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Clear PHP opcode caches before WordPress Updates: ease the updating process

In various hosting environments, WordPress core-, plugin- and theme updates sometimes fail because of enabled opcode caches. Popular PHP opcode caches are OPcache, WinCache and APC. This little WordPress Must Use Plugin tries to flush opcode caches. Making your live a bit easier when updating WordPress Core, Plugins and Themes.

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Optimize(d) WordPress hosting (9+ practical tips)

Optimized WordPress hosting is a subject on which a lot is written about. And therefore, this post is not about where to host your WordPress blog, or who offers the best WordPress hosting. This post is for you developers, what you can do to optimize your WordPress hosting. Or for any other PHP web application for that matter. This post is not about setting up high-availability, fail-over, clustering, IIS versus Nginx versus Apache, RAID 1, 5, 6, 10, different types of storage, and so on. It’s about solving performance issues.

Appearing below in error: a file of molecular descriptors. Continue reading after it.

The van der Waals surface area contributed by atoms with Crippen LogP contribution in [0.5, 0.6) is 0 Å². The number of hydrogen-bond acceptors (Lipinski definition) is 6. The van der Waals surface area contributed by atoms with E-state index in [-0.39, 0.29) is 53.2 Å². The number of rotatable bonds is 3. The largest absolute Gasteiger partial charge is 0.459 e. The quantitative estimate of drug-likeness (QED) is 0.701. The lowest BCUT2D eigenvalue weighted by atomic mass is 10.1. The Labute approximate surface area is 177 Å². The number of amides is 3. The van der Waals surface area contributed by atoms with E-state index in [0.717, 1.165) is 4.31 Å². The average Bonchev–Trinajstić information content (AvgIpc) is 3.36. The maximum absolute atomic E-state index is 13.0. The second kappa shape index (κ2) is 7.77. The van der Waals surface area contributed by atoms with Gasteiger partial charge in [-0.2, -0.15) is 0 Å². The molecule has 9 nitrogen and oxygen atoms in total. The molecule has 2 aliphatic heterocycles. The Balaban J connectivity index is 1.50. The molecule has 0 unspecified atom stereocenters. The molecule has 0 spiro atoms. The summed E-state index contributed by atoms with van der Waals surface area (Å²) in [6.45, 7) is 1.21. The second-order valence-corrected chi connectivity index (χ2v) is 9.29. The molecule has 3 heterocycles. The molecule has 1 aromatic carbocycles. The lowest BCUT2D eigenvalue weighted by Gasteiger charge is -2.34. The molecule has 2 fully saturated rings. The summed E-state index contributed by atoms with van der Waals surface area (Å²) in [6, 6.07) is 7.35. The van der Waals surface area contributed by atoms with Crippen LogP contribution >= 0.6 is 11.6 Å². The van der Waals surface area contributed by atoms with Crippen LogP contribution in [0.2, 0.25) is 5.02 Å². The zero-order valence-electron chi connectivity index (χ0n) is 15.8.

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PHP with WinCache on IIS

In this article you’ll learn how to install PHP on Windows Server IIS. With the Windows Cache Extension for PHP (WinCache). WinCache enabled PHP gives you great performance for WordPress, Drupal and Joomla websites, and decreases CPU usage. In this post I’ll show you it’s not hard to set up a high performing PHP stack on Windows Server (IIS). So, let’s optimize our PHP hosting on Windows Server!

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MySQL query caching using PHP/Zend_Cache

By using the Cache.php PHP class of the Zend Framework, you can relatively easy cache MySQL query results to disk. This ensures faster consecutive results and speeds up execution. In this context, caching means: execute a MySQL query once and save the result in a temporary file. For every time that same query is executed, you can simply use the result stored in your disk cache file, as long as the database hasn’t changed. Often it is faster to save this on the web server than having it to redo the query every time.

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